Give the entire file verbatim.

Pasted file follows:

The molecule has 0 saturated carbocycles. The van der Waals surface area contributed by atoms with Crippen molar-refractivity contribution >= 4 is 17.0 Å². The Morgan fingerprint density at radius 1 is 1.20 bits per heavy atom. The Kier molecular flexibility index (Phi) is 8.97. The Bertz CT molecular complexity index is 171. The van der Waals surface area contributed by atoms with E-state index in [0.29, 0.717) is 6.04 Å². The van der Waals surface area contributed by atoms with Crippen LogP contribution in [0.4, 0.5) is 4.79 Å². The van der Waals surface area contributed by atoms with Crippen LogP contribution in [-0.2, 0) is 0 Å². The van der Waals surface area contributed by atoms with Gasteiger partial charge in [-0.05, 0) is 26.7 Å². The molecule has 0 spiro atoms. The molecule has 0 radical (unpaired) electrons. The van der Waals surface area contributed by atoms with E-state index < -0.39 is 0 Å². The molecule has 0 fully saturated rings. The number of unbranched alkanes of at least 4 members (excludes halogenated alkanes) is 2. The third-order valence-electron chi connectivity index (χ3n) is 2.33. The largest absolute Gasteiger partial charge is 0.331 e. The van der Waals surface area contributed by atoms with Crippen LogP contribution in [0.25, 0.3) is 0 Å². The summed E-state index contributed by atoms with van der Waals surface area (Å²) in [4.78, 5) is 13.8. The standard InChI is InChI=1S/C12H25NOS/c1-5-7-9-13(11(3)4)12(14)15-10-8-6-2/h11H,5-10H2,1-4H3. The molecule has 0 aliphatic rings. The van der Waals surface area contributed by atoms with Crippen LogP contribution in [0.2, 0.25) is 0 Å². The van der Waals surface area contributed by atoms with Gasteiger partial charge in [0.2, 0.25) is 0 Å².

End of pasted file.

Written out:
The molecule has 0 saturated carbocycles. The van der Waals surface area contributed by atoms with Crippen molar-refractivity contribution >= 4 is 17.0 Å². The Morgan fingerprint density at radius 1 is 1.20 bits per heavy atom. The Kier molecular flexibility index (Phi) is 8.97. The Bertz CT molecular complexity index is 171. The van der Waals surface area contributed by atoms with E-state index in [0.29, 0.717) is 6.04 Å². The van der Waals surface area contributed by atoms with Crippen LogP contribution in [0.4, 0.5) is 4.79 Å². The van der Waals surface area contributed by atoms with Crippen LogP contribution in [-0.2, 0) is 0 Å². The van der Waals surface area contributed by atoms with Gasteiger partial charge in [-0.05, 0) is 26.7 Å². The molecule has 0 spiro atoms. The molecule has 0 radical (unpaired) electrons. The van der Waals surface area contributed by atoms with E-state index < -0.39 is 0 Å². The molecule has 0 fully saturated rings. The number of unbranched alkanes of at least 4 members (excludes halogenated alkanes) is 2. The third-order valence-electron chi connectivity index (χ3n) is 2.33. The largest absolute Gasteiger partial charge is 0.331 e. The van der Waals surface area contributed by atoms with Crippen LogP contribution in [0.25, 0.3) is 0 Å². The summed E-state index contributed by atoms with van der Waals surface area (Å²) in [4.78, 5) is 13.8. The standard InChI is InChI=1S/C12H25NOS/c1-5-7-9-13(11(3)4)12(14)15-10-8-6-2/h11H,5-10H2,1-4H3. The molecule has 0 aliphatic rings. The van der Waals surface area contributed by atoms with Crippen LogP contribution in [0.2, 0.25) is 0 Å². The van der Waals surface area contributed by atoms with Gasteiger partial charge in [0.2, 0.25) is 0 Å².